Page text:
- The height of the grass: The taller the grass, the sharper the blade should be. Also, if you have very tall grass, you may even need to use a lawnmower with a rotary blade. Longer grass needs much more effort to trim, and therefore, your blades need to be strong and sharp.
- The condition of the blades: The blades on your lawnmower eventually become dull. When this happens, then you need to replace or sharpen it. A dull blade often results in your grass turning white after mowing.
The white section results from blades tearing the grass rather than cutting it. Resultantly, the torn grass fiber then dries and turns white.
- The time of year: The blades you use for cutting grass in the springtime should be different from those in winter. During winter, you need a blade that can cut through snow and ice.
When to Stop Mowing Before Winter
You need to stop mowing at the right time to let your lawn get ready for winter. Otherwise, bad timing messes up the growth when spring comes. So, when do you stop mowing before winter?
The best time to stop mowing is when the lawn starts its dormant stage. The dormant stage is when the lawn goes to sleep and shuts down. The stage often occurs during winter’s low and summer’s hot temperatures. During summer, the grass may turn brown.
You should stop mowing at this stage because the grass is conserving water and nutrients for the coming winter season.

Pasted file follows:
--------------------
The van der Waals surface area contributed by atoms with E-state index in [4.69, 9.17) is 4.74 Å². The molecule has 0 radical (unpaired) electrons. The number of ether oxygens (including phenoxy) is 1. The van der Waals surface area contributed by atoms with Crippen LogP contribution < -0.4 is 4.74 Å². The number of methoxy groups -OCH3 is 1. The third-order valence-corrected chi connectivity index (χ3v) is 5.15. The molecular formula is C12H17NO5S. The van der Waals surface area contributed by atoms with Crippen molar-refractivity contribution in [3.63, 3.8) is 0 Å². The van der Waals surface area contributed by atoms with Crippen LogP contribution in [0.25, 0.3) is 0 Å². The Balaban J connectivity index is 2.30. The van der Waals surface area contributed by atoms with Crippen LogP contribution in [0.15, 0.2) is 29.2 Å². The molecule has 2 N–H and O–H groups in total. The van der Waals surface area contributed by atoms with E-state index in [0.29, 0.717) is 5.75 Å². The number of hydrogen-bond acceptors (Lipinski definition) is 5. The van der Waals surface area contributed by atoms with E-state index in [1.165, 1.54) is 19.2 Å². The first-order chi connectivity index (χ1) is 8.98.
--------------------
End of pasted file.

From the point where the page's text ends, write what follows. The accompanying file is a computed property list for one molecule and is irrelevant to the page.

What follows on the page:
But how do you tell the lawn’s dormant stage has initiated? The best indicator that your lawn’s dormant stage has initialized is temperature.
The dormant grass stage often starts when temperatures drop below 50 degrees F during winter. However, the temperatures may vary between various grass species and regions. In some regions where low temperatures are the norm, the stage may start at 40 degrees F.
When you stop mowing, clear the debris and leaves that may mulch the grass during winter. Even though mulching conserves water and nutrients during summer, winter is a bad idea. Normally, decaying leaves and debris facilitate the growth of mushrooms and fungus.
So, how short should you cut your grass before winter? The answer is that it depends on a variety of factors. If you live in an area with a mild climate, you may be able to get away with cutting your grass shorter than someone who lives in a colder region.
You’ll also want to consider the type of grass you have and what’s the last time you mowed it. As a rule of thumb, therefore, cut the grass between 2.5-3 inches before winter sets in. However, if you’re still unsure what height to cut your lawn or are worried about harming your lawn, consult with a local professional for more advice specific to your region and type of grass.